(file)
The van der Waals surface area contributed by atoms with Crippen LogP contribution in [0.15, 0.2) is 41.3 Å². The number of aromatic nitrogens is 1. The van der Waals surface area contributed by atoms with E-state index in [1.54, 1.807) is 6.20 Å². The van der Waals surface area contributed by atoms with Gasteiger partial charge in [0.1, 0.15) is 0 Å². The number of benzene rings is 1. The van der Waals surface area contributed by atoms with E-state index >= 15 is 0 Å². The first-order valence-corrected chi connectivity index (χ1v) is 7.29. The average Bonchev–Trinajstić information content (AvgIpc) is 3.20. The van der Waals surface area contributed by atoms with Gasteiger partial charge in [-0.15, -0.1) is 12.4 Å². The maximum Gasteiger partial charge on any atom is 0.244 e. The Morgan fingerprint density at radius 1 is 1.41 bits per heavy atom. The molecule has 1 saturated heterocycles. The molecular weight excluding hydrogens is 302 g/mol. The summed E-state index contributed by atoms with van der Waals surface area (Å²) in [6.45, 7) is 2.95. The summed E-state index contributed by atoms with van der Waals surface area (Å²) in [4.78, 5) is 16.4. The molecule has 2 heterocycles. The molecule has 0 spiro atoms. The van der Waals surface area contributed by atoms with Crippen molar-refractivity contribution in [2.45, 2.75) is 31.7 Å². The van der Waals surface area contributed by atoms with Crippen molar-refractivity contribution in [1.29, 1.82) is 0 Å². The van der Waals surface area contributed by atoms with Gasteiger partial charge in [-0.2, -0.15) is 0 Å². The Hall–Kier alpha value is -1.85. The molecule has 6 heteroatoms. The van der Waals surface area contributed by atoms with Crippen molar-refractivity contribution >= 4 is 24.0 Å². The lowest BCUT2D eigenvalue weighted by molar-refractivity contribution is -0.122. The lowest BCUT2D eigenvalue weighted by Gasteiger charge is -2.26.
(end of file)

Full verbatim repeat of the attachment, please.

The van der Waals surface area contributed by atoms with Crippen LogP contribution in [0.15, 0.2) is 41.3 Å². The number of aromatic nitrogens is 1. The van der Waals surface area contributed by atoms with E-state index in [1.54, 1.807) is 6.20 Å². The van der Waals surface area contributed by atoms with Gasteiger partial charge in [0.1, 0.15) is 0 Å². The number of benzene rings is 1. The van der Waals surface area contributed by atoms with E-state index >= 15 is 0 Å². The first-order valence-corrected chi connectivity index (χ1v) is 7.29. The average Bonchev–Trinajstić information content (AvgIpc) is 3.20. The van der Waals surface area contributed by atoms with Gasteiger partial charge in [-0.15, -0.1) is 12.4 Å². The maximum Gasteiger partial charge on any atom is 0.244 e. The Morgan fingerprint density at radius 1 is 1.41 bits per heavy atom. The molecule has 1 saturated heterocycles. The molecular weight excluding hydrogens is 302 g/mol. The summed E-state index contributed by atoms with van der Waals surface area (Å²) in [6.45, 7) is 2.95. The summed E-state index contributed by atoms with van der Waals surface area (Å²) in [4.78, 5) is 16.4. The molecule has 2 heterocycles. The molecule has 0 spiro atoms. The van der Waals surface area contributed by atoms with Crippen molar-refractivity contribution in [2.45, 2.75) is 31.7 Å². The van der Waals surface area contributed by atoms with Crippen molar-refractivity contribution in [1.29, 1.82) is 0 Å². The van der Waals surface area contributed by atoms with Gasteiger partial charge in [-0.2, -0.15) is 0 Å². The Hall–Kier alpha value is -1.85. The molecule has 6 heteroatoms. The van der Waals surface area contributed by atoms with Crippen molar-refractivity contribution >= 4 is 24.0 Å². The lowest BCUT2D eigenvalue weighted by molar-refractivity contribution is -0.122. The lowest BCUT2D eigenvalue weighted by Gasteiger charge is -2.26.